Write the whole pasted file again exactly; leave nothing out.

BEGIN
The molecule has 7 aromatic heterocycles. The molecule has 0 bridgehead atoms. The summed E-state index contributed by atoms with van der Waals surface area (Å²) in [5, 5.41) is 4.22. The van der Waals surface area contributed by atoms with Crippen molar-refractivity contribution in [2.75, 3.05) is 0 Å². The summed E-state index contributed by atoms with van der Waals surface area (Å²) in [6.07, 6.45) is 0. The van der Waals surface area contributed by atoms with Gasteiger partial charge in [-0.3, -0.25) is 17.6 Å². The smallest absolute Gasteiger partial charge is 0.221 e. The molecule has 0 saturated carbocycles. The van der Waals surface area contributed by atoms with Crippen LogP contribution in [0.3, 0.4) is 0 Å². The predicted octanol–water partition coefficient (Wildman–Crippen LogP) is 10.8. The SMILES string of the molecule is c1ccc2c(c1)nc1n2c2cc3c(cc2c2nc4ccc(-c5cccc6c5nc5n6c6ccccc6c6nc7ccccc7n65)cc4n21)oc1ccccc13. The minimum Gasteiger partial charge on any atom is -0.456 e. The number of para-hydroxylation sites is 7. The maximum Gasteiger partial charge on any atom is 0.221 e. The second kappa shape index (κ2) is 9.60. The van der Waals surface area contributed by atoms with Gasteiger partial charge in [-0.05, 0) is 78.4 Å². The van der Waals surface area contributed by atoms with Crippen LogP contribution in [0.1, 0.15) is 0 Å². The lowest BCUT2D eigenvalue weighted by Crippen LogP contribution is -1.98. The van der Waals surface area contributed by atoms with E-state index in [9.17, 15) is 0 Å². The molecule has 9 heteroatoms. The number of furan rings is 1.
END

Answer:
The molecule has 7 aromatic heterocycles. The molecule has 0 bridgehead atoms. The summed E-state index contributed by atoms with van der Waals surface area (Å²) in [5, 5.41) is 4.22. The van der Waals surface area contributed by atoms with Crippen molar-refractivity contribution in [2.75, 3.05) is 0 Å². The summed E-state index contributed by atoms with van der Waals surface area (Å²) in [6.07, 6.45) is 0. The van der Waals surface area contributed by atoms with Gasteiger partial charge in [-0.3, -0.25) is 17.6 Å². The smallest absolute Gasteiger partial charge is 0.221 e. The molecule has 0 saturated carbocycles. The van der Waals surface area contributed by atoms with Crippen LogP contribution in [0.3, 0.4) is 0 Å². The predicted octanol–water partition coefficient (Wildman–Crippen LogP) is 10.8. The SMILES string of the molecule is c1ccc2c(c1)nc1n2c2cc3c(cc2c2nc4ccc(-c5cccc6c5nc5n6c6ccccc6c6nc7ccccc7n65)cc4n21)oc1ccccc13. The minimum Gasteiger partial charge on any atom is -0.456 e. The number of para-hydroxylation sites is 7. The maximum Gasteiger partial charge on any atom is 0.221 e. The second kappa shape index (κ2) is 9.60. The van der Waals surface area contributed by atoms with Gasteiger partial charge in [-0.05, 0) is 78.4 Å². The van der Waals surface area contributed by atoms with Crippen LogP contribution in [0.1, 0.15) is 0 Å². The lowest BCUT2D eigenvalue weighted by Crippen LogP contribution is -1.98. The van der Waals surface area contributed by atoms with E-state index in [9.17, 15) is 0 Å². The molecule has 9 heteroatoms. The number of furan rings is 1.